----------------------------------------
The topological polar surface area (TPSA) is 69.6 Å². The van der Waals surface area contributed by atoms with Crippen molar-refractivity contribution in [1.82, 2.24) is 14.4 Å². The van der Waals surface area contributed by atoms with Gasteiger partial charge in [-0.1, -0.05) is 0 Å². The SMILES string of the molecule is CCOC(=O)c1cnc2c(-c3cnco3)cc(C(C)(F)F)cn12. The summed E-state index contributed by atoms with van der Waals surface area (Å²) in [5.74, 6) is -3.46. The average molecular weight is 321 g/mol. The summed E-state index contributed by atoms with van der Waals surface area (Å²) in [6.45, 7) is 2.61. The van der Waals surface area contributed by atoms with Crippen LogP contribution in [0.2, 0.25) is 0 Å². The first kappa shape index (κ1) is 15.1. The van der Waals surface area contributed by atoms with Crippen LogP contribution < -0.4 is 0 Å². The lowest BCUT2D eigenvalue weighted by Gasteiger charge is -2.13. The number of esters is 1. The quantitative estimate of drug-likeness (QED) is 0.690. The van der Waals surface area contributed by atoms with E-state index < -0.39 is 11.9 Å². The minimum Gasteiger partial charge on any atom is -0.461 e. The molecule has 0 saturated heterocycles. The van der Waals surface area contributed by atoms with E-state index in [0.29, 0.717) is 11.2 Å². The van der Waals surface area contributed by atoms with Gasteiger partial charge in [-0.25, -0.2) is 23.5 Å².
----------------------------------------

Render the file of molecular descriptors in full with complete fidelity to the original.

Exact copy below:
The topological polar surface area (TPSA) is 69.6 Å². The van der Waals surface area contributed by atoms with Crippen molar-refractivity contribution in [1.82, 2.24) is 14.4 Å². The van der Waals surface area contributed by atoms with Gasteiger partial charge in [-0.1, -0.05) is 0 Å². The SMILES string of the molecule is CCOC(=O)c1cnc2c(-c3cnco3)cc(C(C)(F)F)cn12. The summed E-state index contributed by atoms with van der Waals surface area (Å²) in [5.74, 6) is -3.46. The average molecular weight is 321 g/mol. The summed E-state index contributed by atoms with van der Waals surface area (Å²) in [6.45, 7) is 2.61. The van der Waals surface area contributed by atoms with Crippen LogP contribution in [0.2, 0.25) is 0 Å². The first kappa shape index (κ1) is 15.1. The van der Waals surface area contributed by atoms with Crippen LogP contribution < -0.4 is 0 Å². The lowest BCUT2D eigenvalue weighted by Gasteiger charge is -2.13. The number of esters is 1. The quantitative estimate of drug-likeness (QED) is 0.690. The van der Waals surface area contributed by atoms with E-state index < -0.39 is 11.9 Å². The minimum Gasteiger partial charge on any atom is -0.461 e. The molecule has 0 saturated heterocycles. The van der Waals surface area contributed by atoms with E-state index in [0.29, 0.717) is 11.2 Å². The van der Waals surface area contributed by atoms with Gasteiger partial charge in [-0.25, -0.2) is 23.5 Å².